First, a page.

[14 June 2021] Day 14 of the fmco* in Malaysia
Today, I return to the upside-down org chart and explore another aspect of leaders in such an organisation. So far, I have written about stewardship, vision and foresight, passion, compassion, and commitment to others. This time, it’s about the ability to build strong communities.
A sense of community is important in an organization, especially when staff work in a shared team environment. Under this leader, people rally around a common purpose. They know, share, and believe in that purpose. This purpose is the reason for them to do what they do, in the way they do it.
Isn’t it for the money only?
Isn’t the goal of all businesses to make money? Of course, profits are important. The reason anyone goes into business is to profit. Nobody starts a business to lose. But the meaningful purpose that lies at the foundation is to solve a problem in society by providing innovative products or helping their customers achieve their goals.
The right leader should be able to create a feeling of belonging to something larger and foster team synergies to build a strong sense of community. Some concrete things that can be done are:
- Provide space, time, and material for unstructured time together
- Organise social events
- Create ways for staff members to team up for non-work related project
All these allow for deeper engagement. The hidden value derived from these is the mental stimulation each team member receives.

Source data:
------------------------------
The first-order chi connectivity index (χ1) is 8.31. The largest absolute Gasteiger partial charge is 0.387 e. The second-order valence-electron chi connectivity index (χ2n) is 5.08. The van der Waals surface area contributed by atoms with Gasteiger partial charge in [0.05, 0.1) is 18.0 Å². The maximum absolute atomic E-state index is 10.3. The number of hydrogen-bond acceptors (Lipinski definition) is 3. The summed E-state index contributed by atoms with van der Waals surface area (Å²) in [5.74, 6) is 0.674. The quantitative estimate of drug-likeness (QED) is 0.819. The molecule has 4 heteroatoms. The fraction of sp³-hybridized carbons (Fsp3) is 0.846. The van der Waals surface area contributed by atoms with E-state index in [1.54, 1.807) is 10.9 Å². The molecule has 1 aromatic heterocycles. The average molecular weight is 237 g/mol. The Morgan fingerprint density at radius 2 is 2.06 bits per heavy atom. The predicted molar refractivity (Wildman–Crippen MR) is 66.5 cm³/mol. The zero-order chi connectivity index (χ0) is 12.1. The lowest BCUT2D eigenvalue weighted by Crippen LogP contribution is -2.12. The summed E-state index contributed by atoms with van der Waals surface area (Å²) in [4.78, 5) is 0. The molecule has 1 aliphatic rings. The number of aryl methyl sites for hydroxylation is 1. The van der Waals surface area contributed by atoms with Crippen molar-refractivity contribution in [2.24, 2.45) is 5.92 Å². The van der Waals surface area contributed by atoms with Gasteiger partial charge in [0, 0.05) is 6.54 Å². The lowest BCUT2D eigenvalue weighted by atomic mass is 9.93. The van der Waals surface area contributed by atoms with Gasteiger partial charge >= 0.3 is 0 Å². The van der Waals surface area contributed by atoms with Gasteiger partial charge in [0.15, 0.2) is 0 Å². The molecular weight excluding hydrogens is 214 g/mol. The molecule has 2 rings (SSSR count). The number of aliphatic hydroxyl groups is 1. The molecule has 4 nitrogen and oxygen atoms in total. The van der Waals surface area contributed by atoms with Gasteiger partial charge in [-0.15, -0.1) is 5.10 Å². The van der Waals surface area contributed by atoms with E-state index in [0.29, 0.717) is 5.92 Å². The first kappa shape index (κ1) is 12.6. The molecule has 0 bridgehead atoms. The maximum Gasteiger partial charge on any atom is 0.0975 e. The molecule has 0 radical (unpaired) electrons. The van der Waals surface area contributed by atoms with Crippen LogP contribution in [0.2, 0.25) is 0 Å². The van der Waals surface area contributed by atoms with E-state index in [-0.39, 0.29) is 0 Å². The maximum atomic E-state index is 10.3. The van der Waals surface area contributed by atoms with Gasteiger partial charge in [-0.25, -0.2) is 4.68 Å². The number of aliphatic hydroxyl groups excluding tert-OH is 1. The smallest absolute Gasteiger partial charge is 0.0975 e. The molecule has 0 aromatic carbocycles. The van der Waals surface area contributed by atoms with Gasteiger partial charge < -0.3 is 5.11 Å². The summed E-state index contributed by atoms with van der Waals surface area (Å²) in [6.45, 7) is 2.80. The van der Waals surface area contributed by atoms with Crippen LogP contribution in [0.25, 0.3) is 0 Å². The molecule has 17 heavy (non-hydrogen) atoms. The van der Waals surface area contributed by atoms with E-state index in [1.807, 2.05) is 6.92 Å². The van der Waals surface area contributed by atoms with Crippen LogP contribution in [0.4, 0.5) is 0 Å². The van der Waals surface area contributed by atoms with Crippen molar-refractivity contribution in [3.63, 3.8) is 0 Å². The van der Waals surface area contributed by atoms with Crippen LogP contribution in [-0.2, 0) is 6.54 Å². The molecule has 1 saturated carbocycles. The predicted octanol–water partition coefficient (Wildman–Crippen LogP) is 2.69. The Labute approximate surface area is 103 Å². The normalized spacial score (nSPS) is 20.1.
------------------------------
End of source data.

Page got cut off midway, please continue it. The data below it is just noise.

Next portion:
Team-building events are fun, and it’s nice to say you do it. I encourage all companies to take time to organise it with activities that allow team members to share beliefs and values, as well as experience. The bond is stronger that way.
Today, with lock-downs, it’s harder to do this. People go online for work discussions and meetings mostly. Many say they are having more meetings than before. Some say they are at breaking point already. Nothing replaces the water-cooler chats, the lunches and breaks taken together, and even the after-office activities. Even cigarette breaks together are gone (for those who smoke). As a leader, will you look into what can be done to replace this? What ideas have you heard? Are you willing to try something out of the box?
(Read the other parts of this org chart series.)
About the Author: Gina Phan is a consultant and trainer with Zinfinity Consulting. She currently conducts courses in workplace performance skills. Click here to contact her, follow her on Facebook or connect with her on Linkedin.
#leadership #organisationchart #servantleadership #buildingcommunity #communitybuilding @meaningandpurpose
#trainergina #ginaphan #gp
*fmco stands for Full Movement Control Order.